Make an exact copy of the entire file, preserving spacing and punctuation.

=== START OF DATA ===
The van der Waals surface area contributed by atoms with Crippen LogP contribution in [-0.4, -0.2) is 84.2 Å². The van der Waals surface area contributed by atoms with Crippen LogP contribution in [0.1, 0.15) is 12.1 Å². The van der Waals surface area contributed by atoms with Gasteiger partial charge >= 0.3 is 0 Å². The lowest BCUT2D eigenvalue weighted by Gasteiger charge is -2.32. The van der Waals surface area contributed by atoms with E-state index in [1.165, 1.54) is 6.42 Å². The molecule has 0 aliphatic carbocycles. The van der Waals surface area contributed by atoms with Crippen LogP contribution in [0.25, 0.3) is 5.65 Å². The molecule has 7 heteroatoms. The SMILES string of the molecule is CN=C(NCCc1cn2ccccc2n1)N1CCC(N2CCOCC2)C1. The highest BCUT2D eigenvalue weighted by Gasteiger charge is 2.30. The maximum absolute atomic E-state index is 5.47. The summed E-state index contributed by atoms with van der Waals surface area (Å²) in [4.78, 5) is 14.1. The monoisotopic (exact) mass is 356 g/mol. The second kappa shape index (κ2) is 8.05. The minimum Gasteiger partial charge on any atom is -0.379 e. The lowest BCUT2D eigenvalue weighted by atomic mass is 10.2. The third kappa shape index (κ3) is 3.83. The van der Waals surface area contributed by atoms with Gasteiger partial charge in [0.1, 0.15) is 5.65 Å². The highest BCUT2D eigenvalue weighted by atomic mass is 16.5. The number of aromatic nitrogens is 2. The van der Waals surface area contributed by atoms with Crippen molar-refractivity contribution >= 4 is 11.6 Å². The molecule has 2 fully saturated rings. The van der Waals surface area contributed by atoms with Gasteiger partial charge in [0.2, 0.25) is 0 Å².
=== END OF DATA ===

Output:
The van der Waals surface area contributed by atoms with Crippen LogP contribution in [-0.4, -0.2) is 84.2 Å². The van der Waals surface area contributed by atoms with Crippen LogP contribution in [0.1, 0.15) is 12.1 Å². The van der Waals surface area contributed by atoms with Gasteiger partial charge >= 0.3 is 0 Å². The lowest BCUT2D eigenvalue weighted by Gasteiger charge is -2.32. The van der Waals surface area contributed by atoms with E-state index in [1.165, 1.54) is 6.42 Å². The molecule has 0 aliphatic carbocycles. The van der Waals surface area contributed by atoms with Crippen LogP contribution in [0.25, 0.3) is 5.65 Å². The molecule has 7 heteroatoms. The SMILES string of the molecule is CN=C(NCCc1cn2ccccc2n1)N1CCC(N2CCOCC2)C1. The highest BCUT2D eigenvalue weighted by Gasteiger charge is 2.30. The maximum absolute atomic E-state index is 5.47. The summed E-state index contributed by atoms with van der Waals surface area (Å²) in [4.78, 5) is 14.1. The monoisotopic (exact) mass is 356 g/mol. The second kappa shape index (κ2) is 8.05. The minimum Gasteiger partial charge on any atom is -0.379 e. The lowest BCUT2D eigenvalue weighted by atomic mass is 10.2. The third kappa shape index (κ3) is 3.83. The van der Waals surface area contributed by atoms with Gasteiger partial charge in [0.1, 0.15) is 5.65 Å². The highest BCUT2D eigenvalue weighted by atomic mass is 16.5. The number of aromatic nitrogens is 2. The van der Waals surface area contributed by atoms with Crippen molar-refractivity contribution >= 4 is 11.6 Å². The molecule has 2 fully saturated rings. The van der Waals surface area contributed by atoms with Gasteiger partial charge in [0.2, 0.25) is 0 Å².